By Amanda Cleary Eastep
One after the other, the six of us crawl out my friend’s apartment bedroom window and onto the flat, tar paper roof of Wilma’s Cafe where the farmers gather on Saturday mornings to drink coffee and eat Western omelets after milking or plowing or planting, depending on the season.
To me that roof is a wonderland. Forbidden territory.
Only rain and sun touches it. And maybe once in a while a man with a bucket of fresh tar.
Now our tender, bare feet run amok.
What I wouldn’t give for a roof to crawl onto out of my bedroom window. I would lie on a blanket under the stars and write secrets in my diary about my love for the boy with the crooked nose.
We are all still in our pajamas, having hardly slept, because sleepovers are contradictions. And roofs are not meant to be beneath feet as we soon find out when the sound of the furious cafe owner reaches us from the sidewalk below.
We all try to fit back through the window at once. Giggling and guilty.
The mom of our slumber party host will take the brunt of the owner’s anger, but she can handle him. She is a waitress at the Ramada Inn, lets us eat raw cookie dough and call her by her first name, and knows words my father only says when he hits his thumb with a hammer.
Three of us have stayed friends since those days 38 years ago.
Last night, we met for Chicago-style pizza with three other friends, because the girl who left for college in Florida, fell in love and stayed there came for a visit craving the food she misses most.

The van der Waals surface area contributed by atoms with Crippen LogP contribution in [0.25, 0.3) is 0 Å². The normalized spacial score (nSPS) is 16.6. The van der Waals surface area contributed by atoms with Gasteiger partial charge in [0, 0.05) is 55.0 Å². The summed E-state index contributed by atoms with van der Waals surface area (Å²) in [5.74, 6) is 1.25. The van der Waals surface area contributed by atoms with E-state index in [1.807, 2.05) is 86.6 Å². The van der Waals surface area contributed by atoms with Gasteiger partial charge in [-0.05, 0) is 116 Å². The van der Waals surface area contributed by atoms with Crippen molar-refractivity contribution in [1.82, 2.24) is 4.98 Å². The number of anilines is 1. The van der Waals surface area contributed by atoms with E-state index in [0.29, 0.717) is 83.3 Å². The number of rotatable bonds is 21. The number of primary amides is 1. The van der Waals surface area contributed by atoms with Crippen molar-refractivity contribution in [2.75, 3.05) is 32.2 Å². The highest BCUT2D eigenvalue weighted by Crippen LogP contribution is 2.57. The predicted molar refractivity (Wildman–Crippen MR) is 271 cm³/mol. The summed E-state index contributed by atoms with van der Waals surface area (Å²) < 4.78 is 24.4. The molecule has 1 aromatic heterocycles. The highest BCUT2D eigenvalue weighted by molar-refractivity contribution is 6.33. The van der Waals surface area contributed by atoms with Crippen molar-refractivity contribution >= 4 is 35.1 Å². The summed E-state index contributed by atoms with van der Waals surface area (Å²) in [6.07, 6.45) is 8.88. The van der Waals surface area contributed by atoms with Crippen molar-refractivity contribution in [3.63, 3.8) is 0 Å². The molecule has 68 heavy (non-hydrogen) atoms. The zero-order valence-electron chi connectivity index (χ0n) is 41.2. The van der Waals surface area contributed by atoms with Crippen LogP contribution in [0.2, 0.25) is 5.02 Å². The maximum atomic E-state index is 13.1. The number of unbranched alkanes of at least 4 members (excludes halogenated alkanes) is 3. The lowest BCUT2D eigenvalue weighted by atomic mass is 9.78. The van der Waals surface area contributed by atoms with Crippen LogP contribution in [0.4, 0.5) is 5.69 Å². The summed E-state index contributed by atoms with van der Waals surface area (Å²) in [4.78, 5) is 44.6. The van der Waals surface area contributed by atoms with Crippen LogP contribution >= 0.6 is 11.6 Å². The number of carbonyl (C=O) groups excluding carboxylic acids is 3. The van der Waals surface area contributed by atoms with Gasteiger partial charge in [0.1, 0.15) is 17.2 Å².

We gorged ourselves on the all-American comfort food, warmth and nostalgia. A family size cheese and sausage forced us into a circle where we shared news of our children’s challenges and accomplishments and into which we brought many experiences unspoken and others exposed like gushing wounds.
Why do people get together after so many years have passed and so many miles separate and so many experiences have transformed them?
I guess because we are each others’ youth, and children’s friendships should never be underestimated. At our most vulnerable age, we form bonds and little fierce tribes who war on playgrounds, defending each other against bullies and rallying after boys break our tiny hearts and grandparents die.
You can simply pick up and yank on the cord woven early of shared experience and secured with one of those bowline knots farmers use on their animals. That kind of knot is easy to untie if you want to but doesn’t slip even under extreme tension.
Last night, within that circle–like the one you make when you play truth or dare at slumber parties–we reminisced a lot, too. About high school road parties and family campouts. About our small town upbringing and how some things, like Friday night fish frys have not changed. Deep fried, perch, bread slices plastered together with butter, and slices of lemon meringue pie.
A beige diet, kind of like our childhood town.
But life is never really beige. We were just naive then. And now we aren’t.
We understand that raising daughters alone on a waitress’s salary is impossible without the safety net of loving grandparents.
We see that swinging a hammer for years wreaks havoc on shoulders that have carried the weight of family responsibilities.
That communities can strive against change but can’t stop the kind of people who will run barefoot right over your head.
That young love fades, but true friendships don’t.